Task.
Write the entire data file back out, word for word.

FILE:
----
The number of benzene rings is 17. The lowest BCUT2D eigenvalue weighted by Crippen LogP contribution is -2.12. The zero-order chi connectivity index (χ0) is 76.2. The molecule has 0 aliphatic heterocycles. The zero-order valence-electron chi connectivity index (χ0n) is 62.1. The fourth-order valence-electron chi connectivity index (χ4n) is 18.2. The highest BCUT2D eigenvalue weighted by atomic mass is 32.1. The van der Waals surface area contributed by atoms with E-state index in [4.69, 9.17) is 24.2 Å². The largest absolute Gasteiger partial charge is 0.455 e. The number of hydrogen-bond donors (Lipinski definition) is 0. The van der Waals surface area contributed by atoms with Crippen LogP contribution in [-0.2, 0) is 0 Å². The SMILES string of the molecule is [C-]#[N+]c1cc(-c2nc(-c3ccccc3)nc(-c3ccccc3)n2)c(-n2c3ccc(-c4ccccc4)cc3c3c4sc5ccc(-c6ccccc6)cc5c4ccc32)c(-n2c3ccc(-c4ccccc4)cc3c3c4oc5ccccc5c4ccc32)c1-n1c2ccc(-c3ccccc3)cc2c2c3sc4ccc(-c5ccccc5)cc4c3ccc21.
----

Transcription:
The number of benzene rings is 17. The lowest BCUT2D eigenvalue weighted by Crippen LogP contribution is -2.12. The zero-order chi connectivity index (χ0) is 76.2. The molecule has 0 aliphatic heterocycles. The zero-order valence-electron chi connectivity index (χ0n) is 62.1. The fourth-order valence-electron chi connectivity index (χ4n) is 18.2. The highest BCUT2D eigenvalue weighted by atomic mass is 32.1. The van der Waals surface area contributed by atoms with E-state index in [4.69, 9.17) is 24.2 Å². The largest absolute Gasteiger partial charge is 0.455 e. The number of hydrogen-bond donors (Lipinski definition) is 0. The van der Waals surface area contributed by atoms with Crippen LogP contribution in [-0.2, 0) is 0 Å². The SMILES string of the molecule is [C-]#[N+]c1cc(-c2nc(-c3ccccc3)nc(-c3ccccc3)n2)c(-n2c3ccc(-c4ccccc4)cc3c3c4sc5ccc(-c6ccccc6)cc5c4ccc32)c(-n2c3ccc(-c4ccccc4)cc3c3c4oc5ccccc5c4ccc32)c1-n1c2ccc(-c3ccccc3)cc2c2c3sc4ccc(-c5ccccc5)cc4c3ccc21.